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Report: Chesapeake Bay's health making gains; Pa. still needs to meet its clean-up commitments

by Christina Baker

A new report by the University of Maryland’s Center for Environmental Science says the Chesapeake Bay’s health has slightly improved but still falls short of meeting government commitments, especially in Pennsylvania.

The report card, which measured the bay’s health along several indicators and in each region, gave the bay a “C” for overall health. It listed the bay’s “overall health index” at 50% for 2021, which is a 5% increase from 2020. 

However, Pennsylvania’s habit of devoting less resources to the bay is once again reflected in the scores, as the bay’s lower region scored much higher than its upper region, which is impacted by the commonwealth.

The overall health indicator is a combination of 10 other indicators — dissolved oxygen, nitrogen, phosphorus, chlorophyll a, water clarity, aquatic grasses, benthic community, stewardship, walkability, and heat vulnerability index — according to the UMCES website

Pennsylvania has long lagged behind other states in progress toward the EPA’s Chesapeake Bay cleanup mandates. If the commonwealth is to reach the EPA’s targets by 2025, it would need to reduce 32.5 million pounds of nitrogen and .85 million pounds of phosphorus from its waterways.

The bay’s overall score for nitrogen on the report card declined from 2020, especially in the upper bay; however, the phosphorus scores increased in almost all regions of the bay.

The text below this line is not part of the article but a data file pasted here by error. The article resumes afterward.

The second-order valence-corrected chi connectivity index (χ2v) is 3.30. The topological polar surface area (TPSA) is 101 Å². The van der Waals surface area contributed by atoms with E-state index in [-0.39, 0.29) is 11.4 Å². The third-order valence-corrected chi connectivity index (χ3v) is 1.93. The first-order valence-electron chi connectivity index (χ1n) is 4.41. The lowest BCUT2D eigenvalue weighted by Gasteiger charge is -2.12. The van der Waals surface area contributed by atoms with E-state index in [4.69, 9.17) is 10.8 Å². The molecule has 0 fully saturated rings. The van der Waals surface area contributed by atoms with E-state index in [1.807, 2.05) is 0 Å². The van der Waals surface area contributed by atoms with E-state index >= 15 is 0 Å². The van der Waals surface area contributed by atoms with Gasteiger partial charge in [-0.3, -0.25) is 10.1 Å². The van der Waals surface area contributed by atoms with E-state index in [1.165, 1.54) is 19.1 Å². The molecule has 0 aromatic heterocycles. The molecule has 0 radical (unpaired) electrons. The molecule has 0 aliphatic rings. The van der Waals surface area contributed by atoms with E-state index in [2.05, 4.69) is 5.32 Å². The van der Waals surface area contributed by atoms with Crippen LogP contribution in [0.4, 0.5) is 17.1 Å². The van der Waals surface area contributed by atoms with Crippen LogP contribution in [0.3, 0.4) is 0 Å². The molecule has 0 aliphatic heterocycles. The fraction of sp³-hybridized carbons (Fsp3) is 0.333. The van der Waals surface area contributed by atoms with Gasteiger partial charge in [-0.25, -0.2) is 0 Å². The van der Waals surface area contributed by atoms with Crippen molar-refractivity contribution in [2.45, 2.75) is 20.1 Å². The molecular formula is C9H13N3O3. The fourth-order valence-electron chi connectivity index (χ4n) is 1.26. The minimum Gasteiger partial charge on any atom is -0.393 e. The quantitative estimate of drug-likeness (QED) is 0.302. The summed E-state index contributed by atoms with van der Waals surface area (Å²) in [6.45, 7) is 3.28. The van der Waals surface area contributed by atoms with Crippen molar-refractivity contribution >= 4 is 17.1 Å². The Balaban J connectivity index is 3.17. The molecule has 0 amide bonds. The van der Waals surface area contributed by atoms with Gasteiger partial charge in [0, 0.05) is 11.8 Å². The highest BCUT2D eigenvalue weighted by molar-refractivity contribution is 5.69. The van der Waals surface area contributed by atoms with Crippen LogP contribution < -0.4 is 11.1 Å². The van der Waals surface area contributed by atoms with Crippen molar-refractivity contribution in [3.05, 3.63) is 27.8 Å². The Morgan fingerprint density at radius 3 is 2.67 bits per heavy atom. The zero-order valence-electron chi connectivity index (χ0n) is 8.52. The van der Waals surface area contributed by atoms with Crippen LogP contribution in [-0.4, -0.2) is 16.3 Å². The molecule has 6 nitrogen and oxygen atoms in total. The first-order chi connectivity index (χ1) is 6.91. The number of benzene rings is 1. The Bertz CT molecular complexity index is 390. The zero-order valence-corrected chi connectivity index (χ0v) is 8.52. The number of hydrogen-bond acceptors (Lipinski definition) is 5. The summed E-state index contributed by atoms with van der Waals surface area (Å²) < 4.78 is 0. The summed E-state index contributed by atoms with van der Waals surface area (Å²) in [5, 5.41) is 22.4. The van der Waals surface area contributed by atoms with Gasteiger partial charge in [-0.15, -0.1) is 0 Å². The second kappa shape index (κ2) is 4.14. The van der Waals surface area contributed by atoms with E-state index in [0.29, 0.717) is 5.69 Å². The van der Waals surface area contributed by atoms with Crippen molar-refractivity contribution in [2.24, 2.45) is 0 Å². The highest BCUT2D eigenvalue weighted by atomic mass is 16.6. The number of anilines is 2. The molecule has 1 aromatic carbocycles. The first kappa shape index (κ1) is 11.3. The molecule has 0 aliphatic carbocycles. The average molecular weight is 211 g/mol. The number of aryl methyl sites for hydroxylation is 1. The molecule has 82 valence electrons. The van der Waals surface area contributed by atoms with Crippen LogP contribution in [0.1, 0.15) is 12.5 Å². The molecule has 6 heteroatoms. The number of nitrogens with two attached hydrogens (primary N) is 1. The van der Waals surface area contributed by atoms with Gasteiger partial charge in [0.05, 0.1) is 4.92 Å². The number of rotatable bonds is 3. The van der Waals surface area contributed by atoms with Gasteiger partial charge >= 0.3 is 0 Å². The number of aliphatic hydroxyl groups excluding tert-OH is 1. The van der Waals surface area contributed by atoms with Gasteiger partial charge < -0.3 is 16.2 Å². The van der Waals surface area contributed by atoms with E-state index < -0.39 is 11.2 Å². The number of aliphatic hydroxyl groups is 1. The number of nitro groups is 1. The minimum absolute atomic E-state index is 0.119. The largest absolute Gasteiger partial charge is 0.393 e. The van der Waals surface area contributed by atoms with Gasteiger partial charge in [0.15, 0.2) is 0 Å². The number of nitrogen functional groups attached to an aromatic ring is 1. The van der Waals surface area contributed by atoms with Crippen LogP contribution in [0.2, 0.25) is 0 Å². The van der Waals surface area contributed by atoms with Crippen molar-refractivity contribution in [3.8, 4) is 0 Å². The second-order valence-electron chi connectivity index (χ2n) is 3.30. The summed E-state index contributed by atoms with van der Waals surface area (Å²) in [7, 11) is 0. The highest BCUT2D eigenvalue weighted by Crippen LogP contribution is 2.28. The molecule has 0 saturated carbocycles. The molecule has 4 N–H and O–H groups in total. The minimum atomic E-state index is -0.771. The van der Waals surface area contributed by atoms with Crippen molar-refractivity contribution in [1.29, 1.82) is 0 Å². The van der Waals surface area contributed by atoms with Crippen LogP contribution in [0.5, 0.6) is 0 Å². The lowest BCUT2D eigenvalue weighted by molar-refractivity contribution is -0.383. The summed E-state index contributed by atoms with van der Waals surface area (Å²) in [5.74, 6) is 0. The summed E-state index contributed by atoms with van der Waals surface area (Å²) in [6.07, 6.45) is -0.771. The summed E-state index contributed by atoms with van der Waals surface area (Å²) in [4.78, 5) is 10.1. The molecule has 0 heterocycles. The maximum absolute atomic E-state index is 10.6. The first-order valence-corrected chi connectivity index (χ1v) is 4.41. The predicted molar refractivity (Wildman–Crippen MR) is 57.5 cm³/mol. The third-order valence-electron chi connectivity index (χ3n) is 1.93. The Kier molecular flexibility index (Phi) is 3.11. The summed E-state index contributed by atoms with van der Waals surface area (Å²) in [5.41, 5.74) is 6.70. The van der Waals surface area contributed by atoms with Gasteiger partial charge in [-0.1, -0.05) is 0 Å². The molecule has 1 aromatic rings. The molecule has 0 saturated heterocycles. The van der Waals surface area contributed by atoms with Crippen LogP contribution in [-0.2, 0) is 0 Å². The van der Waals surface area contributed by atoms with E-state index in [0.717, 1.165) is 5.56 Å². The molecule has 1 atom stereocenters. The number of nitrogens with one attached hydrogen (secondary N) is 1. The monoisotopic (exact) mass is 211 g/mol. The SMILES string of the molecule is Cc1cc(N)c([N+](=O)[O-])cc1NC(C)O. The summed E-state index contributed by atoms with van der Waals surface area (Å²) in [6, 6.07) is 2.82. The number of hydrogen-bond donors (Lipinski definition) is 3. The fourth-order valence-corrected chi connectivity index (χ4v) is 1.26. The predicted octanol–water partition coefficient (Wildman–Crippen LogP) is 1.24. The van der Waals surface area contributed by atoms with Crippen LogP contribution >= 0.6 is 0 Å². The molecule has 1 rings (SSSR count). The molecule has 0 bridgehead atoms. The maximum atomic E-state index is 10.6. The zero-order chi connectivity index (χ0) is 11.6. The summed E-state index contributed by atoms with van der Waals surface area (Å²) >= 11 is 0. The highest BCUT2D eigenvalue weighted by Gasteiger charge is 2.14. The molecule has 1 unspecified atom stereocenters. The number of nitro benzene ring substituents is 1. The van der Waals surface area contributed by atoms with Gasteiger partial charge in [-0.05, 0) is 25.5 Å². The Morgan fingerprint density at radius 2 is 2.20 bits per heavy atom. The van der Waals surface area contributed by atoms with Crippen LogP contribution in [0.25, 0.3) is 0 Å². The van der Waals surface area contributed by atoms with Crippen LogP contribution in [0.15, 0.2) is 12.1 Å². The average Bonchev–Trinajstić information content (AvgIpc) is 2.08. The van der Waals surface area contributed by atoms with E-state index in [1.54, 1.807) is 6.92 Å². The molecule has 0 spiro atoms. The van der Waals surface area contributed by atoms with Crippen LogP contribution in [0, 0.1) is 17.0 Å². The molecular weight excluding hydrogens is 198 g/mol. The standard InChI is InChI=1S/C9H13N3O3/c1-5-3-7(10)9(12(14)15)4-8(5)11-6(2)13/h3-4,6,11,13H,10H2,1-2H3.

The UMCES’s findings were similar to a 2020 report from the Chesapeake Bay Foundation.

In a statement, about the new report, the environmental advocacy group said Pennsylvania was “significantly behind in meeting its commitments.”

“The Bay is trending in the right overall direction, but it still has a long way to go,” Beth McGee, the foundation’s director of science and agricultural policy, said in the statement. “As most of the pollution reduction necessary must come from agriculture, it is essential that the U.S. Department of Agriculture increase conservation funding across the region.”

Deborah Klenotic, the deputy communications director for Pennsylvania’s Department of Environmental Protection, said the agency was pleased to see that the report card showed improvement from 2020 to 2021. 

Ninety  percent of Pennsylvania’s nitrogen and phosphorus comes from agriculture, and Klenotic said the DEP has partners in “agriculture, forestry, wastewater treatment, community organizations, business, and other areas” to reduce pollution. 

“Research on [nitrogen and phosphorus] over time that EPA presented to the Chesapeake Bay Watershed states in January 2021 shows Pennsylvania’s nutrient-use efficiency is moving in a positive direction,” Klenotic said. “Levels of agricultural surplus nutrients are decreasing, as farmers are applying nutrients in a more effective and efficient manner.”

McGee said the bay foundation is “encouraging jurisdictions to invest in regenerative agriculture, plant more trees and forest buffers, and expand green infrastructure such as rain gardens and bioswales in urban areas.”

Klenotic referenced Gov. Tom Wolf’s proposed initiative to use American Rescue Plan funds for Chesapeake Bay cleanup. The Legislature has not passed Wolf’s initiative, but Klenotic said if they did it would provide “tens of millions of dollars to advance Chesapeake Bay efforts.”

Pennsylvania Capital-Star is part of the States Newsroom, a network of similar news bureaus supported by grants and a coalition of donors as a 501c(3) public charity.

Christina Baker is a summer intern for the Pennsylvania Legislative Correspondents Association. Follow her on Twitter @christy_bakery.

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